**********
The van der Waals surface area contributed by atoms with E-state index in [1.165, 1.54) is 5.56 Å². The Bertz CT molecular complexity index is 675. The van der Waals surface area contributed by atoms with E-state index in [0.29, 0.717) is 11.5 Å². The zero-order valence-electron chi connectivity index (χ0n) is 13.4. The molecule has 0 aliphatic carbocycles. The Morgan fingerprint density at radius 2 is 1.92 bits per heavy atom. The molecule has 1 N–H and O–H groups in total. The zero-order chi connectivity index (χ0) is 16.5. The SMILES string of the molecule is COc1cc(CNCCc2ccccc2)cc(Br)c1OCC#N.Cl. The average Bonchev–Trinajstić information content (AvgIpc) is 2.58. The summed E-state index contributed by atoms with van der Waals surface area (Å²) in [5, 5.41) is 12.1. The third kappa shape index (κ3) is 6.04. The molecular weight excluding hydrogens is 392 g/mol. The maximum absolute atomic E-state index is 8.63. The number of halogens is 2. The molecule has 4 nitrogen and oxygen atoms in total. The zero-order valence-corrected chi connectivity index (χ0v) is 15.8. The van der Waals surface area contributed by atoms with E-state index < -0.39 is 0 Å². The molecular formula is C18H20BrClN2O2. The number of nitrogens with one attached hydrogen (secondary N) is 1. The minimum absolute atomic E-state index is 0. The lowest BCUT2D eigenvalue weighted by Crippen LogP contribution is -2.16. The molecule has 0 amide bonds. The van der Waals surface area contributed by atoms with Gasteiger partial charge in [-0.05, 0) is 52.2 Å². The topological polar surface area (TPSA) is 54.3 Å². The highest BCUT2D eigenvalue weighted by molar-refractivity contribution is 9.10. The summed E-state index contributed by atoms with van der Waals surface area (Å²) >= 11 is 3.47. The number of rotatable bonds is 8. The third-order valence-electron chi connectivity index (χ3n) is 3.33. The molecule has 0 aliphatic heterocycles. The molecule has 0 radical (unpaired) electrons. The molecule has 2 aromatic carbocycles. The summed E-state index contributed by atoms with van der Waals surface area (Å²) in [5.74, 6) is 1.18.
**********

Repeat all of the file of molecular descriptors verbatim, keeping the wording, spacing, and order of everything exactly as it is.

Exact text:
The van der Waals surface area contributed by atoms with E-state index in [1.165, 1.54) is 5.56 Å². The Bertz CT molecular complexity index is 675. The van der Waals surface area contributed by atoms with E-state index in [0.29, 0.717) is 11.5 Å². The zero-order valence-electron chi connectivity index (χ0n) is 13.4. The molecule has 0 aliphatic carbocycles. The Morgan fingerprint density at radius 2 is 1.92 bits per heavy atom. The molecule has 1 N–H and O–H groups in total. The zero-order chi connectivity index (χ0) is 16.5. The SMILES string of the molecule is COc1cc(CNCCc2ccccc2)cc(Br)c1OCC#N.Cl. The average Bonchev–Trinajstić information content (AvgIpc) is 2.58. The summed E-state index contributed by atoms with van der Waals surface area (Å²) in [5, 5.41) is 12.1. The third kappa shape index (κ3) is 6.04. The molecular weight excluding hydrogens is 392 g/mol. The maximum absolute atomic E-state index is 8.63. The number of halogens is 2. The molecule has 4 nitrogen and oxygen atoms in total. The zero-order valence-corrected chi connectivity index (χ0v) is 15.8. The van der Waals surface area contributed by atoms with E-state index < -0.39 is 0 Å². The molecular formula is C18H20BrClN2O2. The number of nitrogens with one attached hydrogen (secondary N) is 1. The minimum absolute atomic E-state index is 0. The lowest BCUT2D eigenvalue weighted by Crippen LogP contribution is -2.16. The molecule has 0 amide bonds. The van der Waals surface area contributed by atoms with Gasteiger partial charge in [-0.05, 0) is 52.2 Å². The topological polar surface area (TPSA) is 54.3 Å². The highest BCUT2D eigenvalue weighted by molar-refractivity contribution is 9.10. The summed E-state index contributed by atoms with van der Waals surface area (Å²) >= 11 is 3.47. The number of rotatable bonds is 8. The third-order valence-electron chi connectivity index (χ3n) is 3.33. The molecule has 0 aliphatic heterocycles. The molecule has 0 radical (unpaired) electrons. The molecule has 2 aromatic carbocycles. The summed E-state index contributed by atoms with van der Waals surface area (Å²) in [5.74, 6) is 1.18.